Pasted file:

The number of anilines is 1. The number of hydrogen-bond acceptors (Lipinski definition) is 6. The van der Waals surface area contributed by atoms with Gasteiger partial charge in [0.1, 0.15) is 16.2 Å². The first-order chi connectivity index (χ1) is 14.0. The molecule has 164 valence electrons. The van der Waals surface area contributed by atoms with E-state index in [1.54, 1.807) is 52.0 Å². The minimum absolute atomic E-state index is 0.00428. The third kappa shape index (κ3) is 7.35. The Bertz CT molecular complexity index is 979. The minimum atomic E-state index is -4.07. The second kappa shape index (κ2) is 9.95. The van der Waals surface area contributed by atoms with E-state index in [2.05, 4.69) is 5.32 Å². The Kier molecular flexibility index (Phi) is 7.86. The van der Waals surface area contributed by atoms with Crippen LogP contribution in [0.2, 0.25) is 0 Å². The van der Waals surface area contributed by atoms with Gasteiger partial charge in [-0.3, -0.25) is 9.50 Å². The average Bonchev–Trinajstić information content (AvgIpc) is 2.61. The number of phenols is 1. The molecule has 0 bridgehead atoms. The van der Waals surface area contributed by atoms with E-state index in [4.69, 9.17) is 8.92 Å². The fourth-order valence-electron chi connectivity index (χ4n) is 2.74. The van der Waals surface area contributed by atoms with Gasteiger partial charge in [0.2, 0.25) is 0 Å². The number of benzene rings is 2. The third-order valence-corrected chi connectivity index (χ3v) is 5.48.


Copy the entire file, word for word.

The number of anilines is 1. The number of hydrogen-bond acceptors (Lipinski definition) is 6. The van der Waals surface area contributed by atoms with Gasteiger partial charge in [0.1, 0.15) is 16.2 Å². The first-order chi connectivity index (χ1) is 14.0. The molecule has 164 valence electrons. The van der Waals surface area contributed by atoms with E-state index in [1.54, 1.807) is 52.0 Å². The minimum absolute atomic E-state index is 0.00428. The third kappa shape index (κ3) is 7.35. The Bertz CT molecular complexity index is 979. The minimum atomic E-state index is -4.07. The second kappa shape index (κ2) is 9.95. The van der Waals surface area contributed by atoms with E-state index in [2.05, 4.69) is 5.32 Å². The Kier molecular flexibility index (Phi) is 7.86. The van der Waals surface area contributed by atoms with Crippen LogP contribution in [0.2, 0.25) is 0 Å². The van der Waals surface area contributed by atoms with Gasteiger partial charge in [-0.3, -0.25) is 9.50 Å². The average Bonchev–Trinajstić information content (AvgIpc) is 2.61. The number of phenols is 1. The molecule has 0 bridgehead atoms. The van der Waals surface area contributed by atoms with E-state index in [4.69, 9.17) is 8.92 Å². The fourth-order valence-electron chi connectivity index (χ4n) is 2.74. The van der Waals surface area contributed by atoms with Gasteiger partial charge in [0.2, 0.25) is 0 Å². The number of benzene rings is 2. The third-order valence-corrected chi connectivity index (χ3v) is 5.48.